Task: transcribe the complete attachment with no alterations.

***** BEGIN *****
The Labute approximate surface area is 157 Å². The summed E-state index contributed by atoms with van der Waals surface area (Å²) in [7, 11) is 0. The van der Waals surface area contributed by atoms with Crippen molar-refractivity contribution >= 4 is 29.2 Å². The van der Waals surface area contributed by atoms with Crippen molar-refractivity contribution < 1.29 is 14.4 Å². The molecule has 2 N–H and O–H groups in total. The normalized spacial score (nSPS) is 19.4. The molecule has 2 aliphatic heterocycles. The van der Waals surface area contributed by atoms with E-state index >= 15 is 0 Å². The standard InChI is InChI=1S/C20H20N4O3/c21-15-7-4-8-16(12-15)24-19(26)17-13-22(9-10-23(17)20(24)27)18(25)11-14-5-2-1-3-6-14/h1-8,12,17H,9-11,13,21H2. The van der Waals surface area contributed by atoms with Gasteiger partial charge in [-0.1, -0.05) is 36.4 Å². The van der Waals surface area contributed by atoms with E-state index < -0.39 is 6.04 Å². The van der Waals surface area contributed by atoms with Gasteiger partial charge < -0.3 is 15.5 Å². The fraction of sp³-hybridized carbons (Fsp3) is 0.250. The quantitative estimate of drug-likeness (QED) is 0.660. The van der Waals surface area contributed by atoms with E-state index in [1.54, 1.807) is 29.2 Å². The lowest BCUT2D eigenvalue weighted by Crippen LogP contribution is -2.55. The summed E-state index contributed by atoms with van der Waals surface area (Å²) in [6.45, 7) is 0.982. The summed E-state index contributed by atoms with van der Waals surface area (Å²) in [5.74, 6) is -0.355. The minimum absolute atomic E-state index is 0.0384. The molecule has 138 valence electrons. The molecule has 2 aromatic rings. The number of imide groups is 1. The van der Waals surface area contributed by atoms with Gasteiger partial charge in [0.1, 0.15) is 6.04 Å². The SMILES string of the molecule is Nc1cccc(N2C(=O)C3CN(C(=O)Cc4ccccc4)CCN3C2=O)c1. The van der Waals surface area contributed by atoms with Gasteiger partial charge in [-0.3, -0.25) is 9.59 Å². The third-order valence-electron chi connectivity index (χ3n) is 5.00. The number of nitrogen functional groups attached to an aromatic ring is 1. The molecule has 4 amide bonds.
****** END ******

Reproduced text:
The Labute approximate surface area is 157 Å². The summed E-state index contributed by atoms with van der Waals surface area (Å²) in [7, 11) is 0. The van der Waals surface area contributed by atoms with Crippen molar-refractivity contribution >= 4 is 29.2 Å². The van der Waals surface area contributed by atoms with Crippen molar-refractivity contribution < 1.29 is 14.4 Å². The molecule has 2 N–H and O–H groups in total. The normalized spacial score (nSPS) is 19.4. The molecule has 2 aliphatic heterocycles. The van der Waals surface area contributed by atoms with E-state index >= 15 is 0 Å². The standard InChI is InChI=1S/C20H20N4O3/c21-15-7-4-8-16(12-15)24-19(26)17-13-22(9-10-23(17)20(24)27)18(25)11-14-5-2-1-3-6-14/h1-8,12,17H,9-11,13,21H2. The van der Waals surface area contributed by atoms with Gasteiger partial charge in [-0.1, -0.05) is 36.4 Å². The van der Waals surface area contributed by atoms with E-state index < -0.39 is 6.04 Å². The van der Waals surface area contributed by atoms with Gasteiger partial charge < -0.3 is 15.5 Å². The fraction of sp³-hybridized carbons (Fsp3) is 0.250. The quantitative estimate of drug-likeness (QED) is 0.660. The van der Waals surface area contributed by atoms with E-state index in [1.54, 1.807) is 29.2 Å². The lowest BCUT2D eigenvalue weighted by Crippen LogP contribution is -2.55. The summed E-state index contributed by atoms with van der Waals surface area (Å²) in [6.45, 7) is 0.982. The summed E-state index contributed by atoms with van der Waals surface area (Å²) in [5.74, 6) is -0.355. The minimum absolute atomic E-state index is 0.0384. The molecule has 138 valence electrons. The molecule has 2 aromatic rings. The number of imide groups is 1. The van der Waals surface area contributed by atoms with Gasteiger partial charge in [0.1, 0.15) is 6.04 Å². The SMILES string of the molecule is Nc1cccc(N2C(=O)C3CN(C(=O)Cc4ccccc4)CCN3C2=O)c1. The van der Waals surface area contributed by atoms with Gasteiger partial charge in [-0.3, -0.25) is 9.59 Å². The third-order valence-electron chi connectivity index (χ3n) is 5.00. The number of nitrogen functional groups attached to an aromatic ring is 1. The molecule has 4 amide bonds.